We say that $S\subseteq \mathbb{N}$ is meager if $$\text{lim sup}\frac{S\cap\{1,\ldots, n\}}{n} = 0.$$

Given $S\subseteq \mathbb{N}$, we associate to $S$ the sum-graph $G_S = (\mathbb{N}, E)$ where $$E = \big\{\{m,n\}: m,n \in \mathbb{N} \text{ and } m+n\in S\big\}.$$

Is there a set $S\subseteq \mathbb{N}$ such that

  • $S$ is meager;
  • $G_S$ is connected;
  • $\text{diam}(G_S)$ is infinite?

Let $S=\{2^k-1: k \in \mathbf{N}\}=\{1_2,(11)_2,(111)_2,...\}$.

Clearly $S$ is sparse.

Writing $m,n \in \mathbf{N}$ in their binary expansion, $m$ is connected to $n$ in $G_S$ if $m>n$ and $n$ is obtained by bitwise inverting $m$. For example, $(11001)_2$ is connected to $(00110)_2=(110)_2$. This shows that $G_S$ is connected by repeatedly applying this procedure to an arbitrary element to find a path to 1.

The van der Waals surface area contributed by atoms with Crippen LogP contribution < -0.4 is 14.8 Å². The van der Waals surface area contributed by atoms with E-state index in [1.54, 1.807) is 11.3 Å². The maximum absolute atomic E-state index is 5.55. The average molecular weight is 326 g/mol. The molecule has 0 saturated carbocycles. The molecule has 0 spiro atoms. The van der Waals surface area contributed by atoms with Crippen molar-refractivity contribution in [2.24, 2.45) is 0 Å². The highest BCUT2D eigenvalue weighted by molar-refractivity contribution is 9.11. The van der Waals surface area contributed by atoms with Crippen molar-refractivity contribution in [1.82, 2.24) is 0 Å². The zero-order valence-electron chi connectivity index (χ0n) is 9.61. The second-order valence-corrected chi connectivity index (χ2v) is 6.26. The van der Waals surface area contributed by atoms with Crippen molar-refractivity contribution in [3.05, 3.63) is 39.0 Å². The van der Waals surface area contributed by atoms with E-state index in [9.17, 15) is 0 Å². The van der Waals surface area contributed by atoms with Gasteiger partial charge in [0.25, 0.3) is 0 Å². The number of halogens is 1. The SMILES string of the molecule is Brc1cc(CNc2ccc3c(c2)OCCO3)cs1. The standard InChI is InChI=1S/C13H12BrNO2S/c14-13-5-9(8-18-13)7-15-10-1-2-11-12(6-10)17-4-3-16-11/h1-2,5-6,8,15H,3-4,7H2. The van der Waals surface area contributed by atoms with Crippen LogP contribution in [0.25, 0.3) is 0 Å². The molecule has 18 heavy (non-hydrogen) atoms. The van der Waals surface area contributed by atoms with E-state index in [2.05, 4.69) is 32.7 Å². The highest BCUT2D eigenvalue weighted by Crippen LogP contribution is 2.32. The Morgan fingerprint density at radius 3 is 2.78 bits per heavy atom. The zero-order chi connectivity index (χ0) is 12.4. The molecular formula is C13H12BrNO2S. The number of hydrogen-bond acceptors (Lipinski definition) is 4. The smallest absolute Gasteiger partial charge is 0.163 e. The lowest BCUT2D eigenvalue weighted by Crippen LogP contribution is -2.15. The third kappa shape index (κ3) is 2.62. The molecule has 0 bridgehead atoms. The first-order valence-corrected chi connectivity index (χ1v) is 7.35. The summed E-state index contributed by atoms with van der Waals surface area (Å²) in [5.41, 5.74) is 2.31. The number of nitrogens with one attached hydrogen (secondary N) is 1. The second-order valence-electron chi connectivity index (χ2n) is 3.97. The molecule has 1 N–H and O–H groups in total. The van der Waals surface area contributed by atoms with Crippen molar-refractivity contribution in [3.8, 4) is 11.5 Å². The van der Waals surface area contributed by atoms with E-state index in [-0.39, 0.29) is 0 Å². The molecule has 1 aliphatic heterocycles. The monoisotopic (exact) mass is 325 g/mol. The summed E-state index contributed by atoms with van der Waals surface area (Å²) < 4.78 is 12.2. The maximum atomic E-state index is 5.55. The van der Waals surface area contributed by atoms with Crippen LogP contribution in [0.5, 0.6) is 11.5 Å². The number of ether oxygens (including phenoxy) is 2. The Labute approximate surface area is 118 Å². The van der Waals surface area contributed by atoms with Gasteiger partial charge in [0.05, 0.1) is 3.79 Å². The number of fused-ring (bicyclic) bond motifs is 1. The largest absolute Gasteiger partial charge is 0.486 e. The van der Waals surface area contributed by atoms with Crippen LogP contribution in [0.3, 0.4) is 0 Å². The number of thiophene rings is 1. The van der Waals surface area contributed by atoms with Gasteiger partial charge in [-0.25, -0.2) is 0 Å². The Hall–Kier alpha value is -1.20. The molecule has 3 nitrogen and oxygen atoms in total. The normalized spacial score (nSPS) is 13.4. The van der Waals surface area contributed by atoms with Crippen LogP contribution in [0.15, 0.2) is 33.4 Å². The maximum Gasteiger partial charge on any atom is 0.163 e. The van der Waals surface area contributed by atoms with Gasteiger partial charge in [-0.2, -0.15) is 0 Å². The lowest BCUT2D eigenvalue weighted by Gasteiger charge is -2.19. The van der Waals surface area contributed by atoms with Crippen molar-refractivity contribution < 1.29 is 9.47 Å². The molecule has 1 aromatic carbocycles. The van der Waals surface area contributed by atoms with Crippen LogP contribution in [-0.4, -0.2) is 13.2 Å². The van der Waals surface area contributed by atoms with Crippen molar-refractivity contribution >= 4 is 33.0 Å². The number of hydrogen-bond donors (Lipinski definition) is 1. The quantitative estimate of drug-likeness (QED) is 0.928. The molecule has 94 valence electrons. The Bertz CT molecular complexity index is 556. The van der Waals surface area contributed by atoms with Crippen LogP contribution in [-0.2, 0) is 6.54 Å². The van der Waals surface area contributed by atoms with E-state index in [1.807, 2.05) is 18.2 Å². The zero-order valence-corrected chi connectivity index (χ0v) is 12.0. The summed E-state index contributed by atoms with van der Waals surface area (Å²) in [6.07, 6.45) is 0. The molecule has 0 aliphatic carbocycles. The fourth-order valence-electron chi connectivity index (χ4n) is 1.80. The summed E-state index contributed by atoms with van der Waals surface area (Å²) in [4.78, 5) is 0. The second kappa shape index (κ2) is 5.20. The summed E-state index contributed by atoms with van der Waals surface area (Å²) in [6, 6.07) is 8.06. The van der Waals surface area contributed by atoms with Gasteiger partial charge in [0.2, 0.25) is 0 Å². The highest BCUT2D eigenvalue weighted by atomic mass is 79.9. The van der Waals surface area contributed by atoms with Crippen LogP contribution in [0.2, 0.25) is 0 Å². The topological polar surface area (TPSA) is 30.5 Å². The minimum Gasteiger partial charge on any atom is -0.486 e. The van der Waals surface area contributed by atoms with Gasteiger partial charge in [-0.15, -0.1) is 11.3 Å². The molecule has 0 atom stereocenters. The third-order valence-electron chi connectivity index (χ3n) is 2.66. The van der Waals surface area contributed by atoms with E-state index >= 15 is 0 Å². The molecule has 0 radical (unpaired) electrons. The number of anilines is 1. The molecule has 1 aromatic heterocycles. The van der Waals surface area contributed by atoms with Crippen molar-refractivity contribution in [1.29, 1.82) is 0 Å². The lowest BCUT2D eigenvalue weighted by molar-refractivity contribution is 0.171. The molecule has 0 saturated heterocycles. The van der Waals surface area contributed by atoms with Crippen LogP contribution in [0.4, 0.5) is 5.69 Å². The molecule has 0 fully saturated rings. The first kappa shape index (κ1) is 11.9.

To show that there is no bound on the diameter of $G_S$, consider the sequence $(a_k)$ given by $1,(101)_2, (10101)_2, (1010101)_2,...=\{(2^{2k}-1)/3: k \in \mathbf{N}\}.$ Consider a path from $a_n$ to 1. Whenever a digit of a number on this path is flipped, all digits to the right are flipped too. This means that if the left-most digit of $a_n$, which is initially 1, is flipped $r$ times, then the second digit, which is initially 0, must be flipped at least $r+1$ times. By induction, $a_n$ has distance precisely $2n-2$ from 1.


Your Answer

By clicking “Post Your Answer”, you agree to our terms of service, privacy policy and cookie policy

Not the answer you're looking for? Browse other questions tagged or ask your own question.